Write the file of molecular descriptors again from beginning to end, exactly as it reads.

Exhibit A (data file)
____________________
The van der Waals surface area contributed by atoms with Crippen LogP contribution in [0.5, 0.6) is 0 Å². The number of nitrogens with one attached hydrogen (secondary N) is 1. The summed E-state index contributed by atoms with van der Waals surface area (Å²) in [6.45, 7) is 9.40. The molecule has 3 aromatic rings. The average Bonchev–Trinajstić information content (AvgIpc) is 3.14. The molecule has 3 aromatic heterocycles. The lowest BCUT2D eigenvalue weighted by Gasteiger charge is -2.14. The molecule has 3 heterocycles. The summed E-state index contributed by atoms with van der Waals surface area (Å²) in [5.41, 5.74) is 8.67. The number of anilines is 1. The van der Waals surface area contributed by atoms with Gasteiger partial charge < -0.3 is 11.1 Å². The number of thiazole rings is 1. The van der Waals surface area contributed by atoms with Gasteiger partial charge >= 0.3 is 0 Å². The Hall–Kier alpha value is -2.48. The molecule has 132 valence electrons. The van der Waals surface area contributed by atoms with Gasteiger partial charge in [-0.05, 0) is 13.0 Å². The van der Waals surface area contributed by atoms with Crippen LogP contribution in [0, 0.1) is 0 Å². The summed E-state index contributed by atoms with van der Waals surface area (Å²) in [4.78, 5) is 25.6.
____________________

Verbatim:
The van der Waals surface area contributed by atoms with Crippen LogP contribution in [0.5, 0.6) is 0 Å². The number of nitrogens with one attached hydrogen (secondary N) is 1. The summed E-state index contributed by atoms with van der Waals surface area (Å²) in [6.45, 7) is 9.40. The molecule has 3 aromatic rings. The average Bonchev–Trinajstić information content (AvgIpc) is 3.14. The molecule has 3 aromatic heterocycles. The lowest BCUT2D eigenvalue weighted by Gasteiger charge is -2.14. The molecule has 3 heterocycles. The summed E-state index contributed by atoms with van der Waals surface area (Å²) in [5.41, 5.74) is 8.67. The number of anilines is 1. The van der Waals surface area contributed by atoms with Gasteiger partial charge < -0.3 is 11.1 Å². The number of thiazole rings is 1. The van der Waals surface area contributed by atoms with Gasteiger partial charge >= 0.3 is 0 Å². The Hall–Kier alpha value is -2.48. The molecule has 132 valence electrons. The van der Waals surface area contributed by atoms with Gasteiger partial charge in [-0.05, 0) is 13.0 Å². The van der Waals surface area contributed by atoms with Crippen LogP contribution in [0, 0.1) is 0 Å². The summed E-state index contributed by atoms with van der Waals surface area (Å²) in [4.78, 5) is 25.6.